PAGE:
Wednesday, March 14, 2007

677 days, 0 hours, 40 minutes, 24 seconds

Hearing that last entry read aloud at the workshop, Emily comments that, of course, with Bush, the odd or even numbers won't make any difference, he'd never be able to add, subtract, or divide them.

677 days, 5 hours, 39 minutes, 21 seconds

Not a number in that whole batch that can be evenly divided. Sort of like playing with marbles as a child, one for you, one for me, one for you, one for me, then the odd cat's eye standing there unblinking. Her brothers, if she'd had brothers, would probably have done the same with little lead soldiers. And she supposes some boys wanted them all for themselves, throwing a soldier with rifle on shoulder down the sink in a tantrum, clogging the whole drain, and just not caring.

677 days, 10 hours, 14 minutes, 16.2 seconds

Me moriré en París con aguacero,
un dia del cual tengo ya el recuerdo.
Me moriré en París—y no me corro—
tal vez un jueves, como es hoy, de otoño.

(Cesar Vallejo, "Piedra negra sobre una piedra blanca")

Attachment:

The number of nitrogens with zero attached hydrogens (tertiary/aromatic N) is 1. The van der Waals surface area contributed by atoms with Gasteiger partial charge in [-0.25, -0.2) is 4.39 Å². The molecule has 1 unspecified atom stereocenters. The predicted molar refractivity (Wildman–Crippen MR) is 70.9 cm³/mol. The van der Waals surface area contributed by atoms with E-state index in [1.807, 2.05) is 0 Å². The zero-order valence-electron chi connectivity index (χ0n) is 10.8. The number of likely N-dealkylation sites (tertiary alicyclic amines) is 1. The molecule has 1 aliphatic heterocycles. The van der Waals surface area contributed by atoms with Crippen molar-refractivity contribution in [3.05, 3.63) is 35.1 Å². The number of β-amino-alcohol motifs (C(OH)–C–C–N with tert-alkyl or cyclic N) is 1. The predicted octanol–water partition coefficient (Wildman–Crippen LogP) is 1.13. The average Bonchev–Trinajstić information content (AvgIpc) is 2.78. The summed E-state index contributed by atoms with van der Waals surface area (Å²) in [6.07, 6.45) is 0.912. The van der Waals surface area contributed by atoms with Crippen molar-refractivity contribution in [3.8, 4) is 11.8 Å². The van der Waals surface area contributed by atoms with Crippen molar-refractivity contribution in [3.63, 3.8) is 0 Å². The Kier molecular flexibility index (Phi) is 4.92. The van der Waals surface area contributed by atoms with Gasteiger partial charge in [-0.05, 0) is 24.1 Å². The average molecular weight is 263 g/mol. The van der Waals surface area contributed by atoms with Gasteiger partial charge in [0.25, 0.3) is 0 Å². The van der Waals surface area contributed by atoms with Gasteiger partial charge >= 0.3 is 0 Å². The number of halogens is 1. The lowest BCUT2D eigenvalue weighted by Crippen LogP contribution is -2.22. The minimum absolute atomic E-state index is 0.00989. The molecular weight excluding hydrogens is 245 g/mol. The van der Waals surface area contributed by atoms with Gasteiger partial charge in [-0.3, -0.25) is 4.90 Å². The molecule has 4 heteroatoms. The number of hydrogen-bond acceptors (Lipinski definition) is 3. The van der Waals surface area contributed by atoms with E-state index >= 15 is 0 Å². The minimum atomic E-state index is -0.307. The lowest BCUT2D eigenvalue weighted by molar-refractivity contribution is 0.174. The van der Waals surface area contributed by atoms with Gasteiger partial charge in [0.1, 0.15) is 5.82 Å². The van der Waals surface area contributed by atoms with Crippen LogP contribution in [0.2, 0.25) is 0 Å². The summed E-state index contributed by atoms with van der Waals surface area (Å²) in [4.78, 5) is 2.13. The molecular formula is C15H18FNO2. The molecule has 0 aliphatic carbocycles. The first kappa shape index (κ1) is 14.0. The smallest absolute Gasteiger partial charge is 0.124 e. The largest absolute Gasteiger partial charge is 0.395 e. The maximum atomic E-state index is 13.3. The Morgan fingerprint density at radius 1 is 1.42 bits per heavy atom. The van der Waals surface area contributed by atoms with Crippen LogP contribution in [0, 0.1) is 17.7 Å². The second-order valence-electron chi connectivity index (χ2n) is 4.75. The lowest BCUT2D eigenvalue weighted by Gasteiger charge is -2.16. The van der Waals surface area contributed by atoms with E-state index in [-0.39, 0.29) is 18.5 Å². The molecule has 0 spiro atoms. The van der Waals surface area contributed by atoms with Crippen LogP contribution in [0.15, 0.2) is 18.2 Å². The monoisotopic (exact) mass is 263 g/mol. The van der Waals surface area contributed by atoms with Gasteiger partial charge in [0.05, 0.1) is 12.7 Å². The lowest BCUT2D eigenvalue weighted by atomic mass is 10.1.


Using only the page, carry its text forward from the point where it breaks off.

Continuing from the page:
677 days, 10 hours, 53 minutes, 51 seconds

And she has 660,052,431 seconds left to live. If you believe the Death Clock, the Internet's friendly reminder that life is slipping away... second by second. She filled in her age, height, weight, said she isn't a smoker, isn't depressed, optimistic, or pessimistic. Now it tells her she'll die on February 13, 2028. The day before Valentine's Day. February's always been the bleakest month for her. Just when she's searching for a way to put this clock in her taskbar, remind her of all the time she's wasting aimlessly surfing or playing solitaire, she sees a link to delay the date of your death. It takes her to some stupid health clock, with information about cholesterol (she already takes zocor), diabetes (she's now on glucophage), breast cancer (which she's had once in each breast), HIV, lymphoma, lung cancer, etc. Now the death clock's gone from the screen. She fills it all out again. 660, 051, 700. February 13, 2028, will be a Sunday.